Let’s be honest, the PC(USA) has a long way to go in regards to authentic cultural engagement.  I heard much about cultural competency in seminary and I saw the attempt to paint a visually diverse picture of our seminaries, but the reality is when I attempted to question why there was such a lack of globally diverse voices included in the curriculum, I was told to go and take a class at the African American Seminary if I wanted that perspective.  Seriously, that was an actual response from a professor!  Don’t get me wrong, I do not share that to simply come down on the professor or our seminaries, but I use it to highlight the reality that we as a church have a long ways to go if this is still a reality in our seminaries, where leaders for the church are being formed.

Western culture values intellect.  We see a problem and we want to fix it.  We like process (decently and in order!).  We create resources and programs to overlay upon our increasingly diverse communities and wonder why they are not always well received or why they do not actually work.  Action, albeit at times well intentioned, takes precedence over the “inefficient,” time-consuming, practice of enlarging the circle to hear a wider array of voices and experiences.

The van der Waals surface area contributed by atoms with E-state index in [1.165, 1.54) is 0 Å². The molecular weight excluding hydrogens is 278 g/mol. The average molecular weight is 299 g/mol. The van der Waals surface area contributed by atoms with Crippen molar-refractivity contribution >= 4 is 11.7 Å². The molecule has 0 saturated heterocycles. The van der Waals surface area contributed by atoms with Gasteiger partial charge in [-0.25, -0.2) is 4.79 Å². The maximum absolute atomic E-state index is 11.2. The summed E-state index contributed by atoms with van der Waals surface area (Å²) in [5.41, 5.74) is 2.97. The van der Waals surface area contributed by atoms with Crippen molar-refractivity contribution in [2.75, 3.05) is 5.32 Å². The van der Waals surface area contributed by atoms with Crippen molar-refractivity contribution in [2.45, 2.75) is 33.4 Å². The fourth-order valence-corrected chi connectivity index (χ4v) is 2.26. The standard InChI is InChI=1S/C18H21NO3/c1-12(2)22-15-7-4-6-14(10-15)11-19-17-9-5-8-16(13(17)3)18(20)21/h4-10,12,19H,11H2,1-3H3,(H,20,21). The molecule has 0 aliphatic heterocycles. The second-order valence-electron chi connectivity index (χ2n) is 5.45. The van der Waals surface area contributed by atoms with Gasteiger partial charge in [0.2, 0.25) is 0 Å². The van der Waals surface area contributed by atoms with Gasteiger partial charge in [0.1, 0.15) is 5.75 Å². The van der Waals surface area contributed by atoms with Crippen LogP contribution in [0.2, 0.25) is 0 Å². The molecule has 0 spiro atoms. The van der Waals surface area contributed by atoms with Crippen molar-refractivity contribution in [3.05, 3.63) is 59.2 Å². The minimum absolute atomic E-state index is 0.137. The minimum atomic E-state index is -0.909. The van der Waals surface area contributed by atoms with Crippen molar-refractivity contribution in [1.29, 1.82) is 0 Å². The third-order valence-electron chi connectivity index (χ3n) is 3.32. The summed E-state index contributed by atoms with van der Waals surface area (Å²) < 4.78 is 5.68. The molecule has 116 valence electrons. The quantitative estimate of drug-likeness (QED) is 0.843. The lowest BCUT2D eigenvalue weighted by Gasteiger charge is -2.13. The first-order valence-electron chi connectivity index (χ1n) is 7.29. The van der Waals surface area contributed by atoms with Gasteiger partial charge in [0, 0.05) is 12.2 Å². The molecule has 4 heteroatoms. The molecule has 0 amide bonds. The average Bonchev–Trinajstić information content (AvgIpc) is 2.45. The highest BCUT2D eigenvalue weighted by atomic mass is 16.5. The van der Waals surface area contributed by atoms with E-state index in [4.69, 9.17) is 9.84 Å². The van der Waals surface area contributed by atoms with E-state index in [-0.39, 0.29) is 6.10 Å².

Competency is easier than humility, because it implies that we can attain it and be done with it.  I have a Hawaiian friend, so I “get” Pacific Islander culture – check.  I’ve been on a mission trip to Mexico, so I understand Latino/HIspanic culture – check.  We’ve got a black person on staff, so we are diverse – check.  I BBQ with my white neighbor, so I “get” white folk – check.  Obviously, I am being somewhat facetious, but I honestly don’t think I am too far off.

Before I go on, I want to be clear that I do not think this is just an issue of “White Folk.”  I see this happen in the reverse all the time, where racial-ethnic folks disregard white folks, because they presume “they don’t get it” or they somehow come to believe that white folks do not have anything to contribute to the conversation around culture.  Reverse judgment, reverse prejudice, reverse exclusion gets us nowhere.  I understand the issue of white privilege and am not seeking to undermine or dodge the legitimate issue of power, but I believe the greater issue is a matter of humility, of the heart.